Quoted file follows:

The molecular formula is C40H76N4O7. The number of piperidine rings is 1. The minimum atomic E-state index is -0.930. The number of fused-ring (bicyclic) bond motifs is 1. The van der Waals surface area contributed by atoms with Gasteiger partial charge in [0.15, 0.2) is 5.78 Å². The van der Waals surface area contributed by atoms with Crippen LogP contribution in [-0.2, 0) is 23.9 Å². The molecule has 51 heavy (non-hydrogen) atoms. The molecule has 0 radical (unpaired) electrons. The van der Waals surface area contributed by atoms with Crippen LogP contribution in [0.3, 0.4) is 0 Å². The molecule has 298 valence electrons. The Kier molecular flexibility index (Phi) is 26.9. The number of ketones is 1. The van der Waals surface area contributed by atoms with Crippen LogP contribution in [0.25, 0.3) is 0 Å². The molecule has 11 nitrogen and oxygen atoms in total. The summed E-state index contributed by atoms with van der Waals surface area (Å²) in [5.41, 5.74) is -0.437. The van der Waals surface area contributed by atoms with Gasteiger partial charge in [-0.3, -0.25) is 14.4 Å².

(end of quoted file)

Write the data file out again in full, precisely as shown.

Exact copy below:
The molecular formula is C40H76N4O7. The number of piperidine rings is 1. The minimum atomic E-state index is -0.930. The number of fused-ring (bicyclic) bond motifs is 1. The van der Waals surface area contributed by atoms with Gasteiger partial charge in [0.15, 0.2) is 5.78 Å². The van der Waals surface area contributed by atoms with Crippen LogP contribution in [-0.2, 0) is 23.9 Å². The molecule has 51 heavy (non-hydrogen) atoms. The molecule has 0 radical (unpaired) electrons. The van der Waals surface area contributed by atoms with Crippen LogP contribution in [0.3, 0.4) is 0 Å². The molecule has 298 valence electrons. The Kier molecular flexibility index (Phi) is 26.9. The number of ketones is 1. The van der Waals surface area contributed by atoms with Crippen LogP contribution in [0.25, 0.3) is 0 Å². The molecule has 11 nitrogen and oxygen atoms in total. The summed E-state index contributed by atoms with van der Waals surface area (Å²) in [5.41, 5.74) is -0.437. The van der Waals surface area contributed by atoms with Gasteiger partial charge in [-0.3, -0.25) is 14.4 Å².